CL: Do you have another book in the works? (Oh, how I hope so!)
MC: I do! It’s still in the very early stages, but I’m working on a second book, also to be published by Nancy Paulsen Books/Penguin. It will be great to work with the same amazing team of Little Dog Lost: my editor Nancy Paulsen, art director Cecilia Yung, and book designer Marikka Tamura.
CL: You’ve been a guest at the Reading to Dogs program at the Blackwell Regional Library in West Philadelphia, and I see that you and the therapy dogs will be there again on April 14th (National Library Week!). I have always thought that sounded like an incredible program. Can you tell us more about it and what it’s been like to be a part of?
|Nap time in the park|
Gus and Dandie, the dogs that participate in the program at the Blackwell Regional Library have been approved by Therapy Dogs International and were recently featured in great article by Philadelphia Neighborhoods.
CL: You have been sharing artwork, book news, book recommendations, and great art/book links on your much-beloved blog since 2007. It seems as though you’ve made a lot of wonderful connections with other artists (and readers) through your blog. Is it true that blogging has been a powerful relationship-building medium for you?
MC: Absolutely! Blogging is still my favorite form of social networking. Through blogging I was able to meet artists and illustrators from all over the world. It’s been a positive experience in many levels: artistically, socially and professionally. Blogging is particularly useful for illustrators, who can use it to share and promote their work. I haven’t been updating my blog as much as I used to, but I hope to get back to a more regular schedule in the near future.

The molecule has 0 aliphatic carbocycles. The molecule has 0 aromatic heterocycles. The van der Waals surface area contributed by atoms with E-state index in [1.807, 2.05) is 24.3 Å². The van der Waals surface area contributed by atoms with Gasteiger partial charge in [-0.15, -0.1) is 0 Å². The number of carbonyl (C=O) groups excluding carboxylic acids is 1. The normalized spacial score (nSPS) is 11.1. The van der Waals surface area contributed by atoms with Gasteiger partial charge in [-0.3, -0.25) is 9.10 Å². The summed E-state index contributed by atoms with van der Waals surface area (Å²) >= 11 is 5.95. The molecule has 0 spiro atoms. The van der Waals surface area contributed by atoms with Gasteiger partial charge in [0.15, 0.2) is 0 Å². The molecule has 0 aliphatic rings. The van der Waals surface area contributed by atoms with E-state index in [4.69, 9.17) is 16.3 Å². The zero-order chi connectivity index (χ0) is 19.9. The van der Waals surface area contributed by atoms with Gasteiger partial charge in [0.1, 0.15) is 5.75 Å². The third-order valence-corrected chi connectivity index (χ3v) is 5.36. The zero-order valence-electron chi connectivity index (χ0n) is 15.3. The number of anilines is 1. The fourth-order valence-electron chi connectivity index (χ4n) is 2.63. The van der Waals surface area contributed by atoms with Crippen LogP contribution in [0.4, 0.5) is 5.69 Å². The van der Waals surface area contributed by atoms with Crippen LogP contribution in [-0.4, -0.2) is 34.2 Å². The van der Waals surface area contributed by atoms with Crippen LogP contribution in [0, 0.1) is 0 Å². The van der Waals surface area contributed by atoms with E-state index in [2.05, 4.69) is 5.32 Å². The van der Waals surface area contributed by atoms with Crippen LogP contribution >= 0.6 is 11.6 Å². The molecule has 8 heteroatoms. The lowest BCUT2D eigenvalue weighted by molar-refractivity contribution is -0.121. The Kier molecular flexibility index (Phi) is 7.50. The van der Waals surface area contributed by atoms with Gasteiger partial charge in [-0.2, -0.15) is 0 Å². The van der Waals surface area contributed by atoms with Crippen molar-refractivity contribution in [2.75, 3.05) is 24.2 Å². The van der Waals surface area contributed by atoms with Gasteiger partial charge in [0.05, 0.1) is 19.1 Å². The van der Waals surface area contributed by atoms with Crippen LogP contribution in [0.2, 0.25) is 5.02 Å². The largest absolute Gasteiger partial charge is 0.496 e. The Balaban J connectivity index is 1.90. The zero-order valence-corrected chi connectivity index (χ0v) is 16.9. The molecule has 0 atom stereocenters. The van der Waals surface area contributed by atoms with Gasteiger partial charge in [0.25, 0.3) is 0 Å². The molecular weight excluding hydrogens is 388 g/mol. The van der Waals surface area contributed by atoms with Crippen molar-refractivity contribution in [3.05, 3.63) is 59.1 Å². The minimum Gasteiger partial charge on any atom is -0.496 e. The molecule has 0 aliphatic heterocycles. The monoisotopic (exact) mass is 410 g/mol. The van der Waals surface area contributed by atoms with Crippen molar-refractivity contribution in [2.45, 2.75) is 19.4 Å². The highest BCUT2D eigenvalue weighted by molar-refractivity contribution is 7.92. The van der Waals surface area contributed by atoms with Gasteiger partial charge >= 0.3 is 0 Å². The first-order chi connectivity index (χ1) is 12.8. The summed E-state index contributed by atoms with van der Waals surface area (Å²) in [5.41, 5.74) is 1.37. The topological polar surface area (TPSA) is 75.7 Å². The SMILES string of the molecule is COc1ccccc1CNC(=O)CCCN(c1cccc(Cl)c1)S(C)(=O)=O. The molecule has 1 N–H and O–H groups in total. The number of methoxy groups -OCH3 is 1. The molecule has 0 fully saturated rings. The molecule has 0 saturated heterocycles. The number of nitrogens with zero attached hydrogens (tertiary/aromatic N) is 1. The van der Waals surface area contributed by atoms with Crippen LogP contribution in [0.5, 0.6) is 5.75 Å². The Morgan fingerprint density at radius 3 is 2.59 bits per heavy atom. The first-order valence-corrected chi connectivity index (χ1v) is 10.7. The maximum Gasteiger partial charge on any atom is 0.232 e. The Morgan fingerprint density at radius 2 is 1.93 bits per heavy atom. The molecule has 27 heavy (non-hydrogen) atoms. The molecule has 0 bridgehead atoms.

CL: When did you start participating in Illustration Friday? Can you tell us about that project and the role it plays in your life as an illustrator and blogger?
MC: I began blogging in 2007 in order to start participating in Illustration Friday. On its website, IF describes itself as “a weekly creative outlet/participatory art exhibit for illustrators and artists of all skill levels.” It’s open to anyone interested in illustration, and it’s informal and very welcoming. A different theme is proposed every week and it’s up to you to come up with an interpretation. This seemed just what I needed to practice and challenge myself. I started creating small pieces, experimental pieces, and even portfolio pieces. I could see my artwork improving and evolving. In fact, it is thanks to a blog post for IF that I published my first picture book. A few weeks after I heard the story of Baltic, Illustration Friday proposed the theme “Adrift.” I knew just what I wanted to draw: a little dog on an ice floe. My agent, Teresa Kietlinski from Prospect Agency, saw the post and immediately encouraged me to write and illustrate a picture book based on Baltic’s tale.
CL: Are chickens a thing you enjoy drawing? Do you have a chicken illustration you could share with Chicken Lit? Do you have a favorite chicken in children’s literature?
|Chicken and little chicks sketch|
CL: Your chickens are pretty wonderful, too!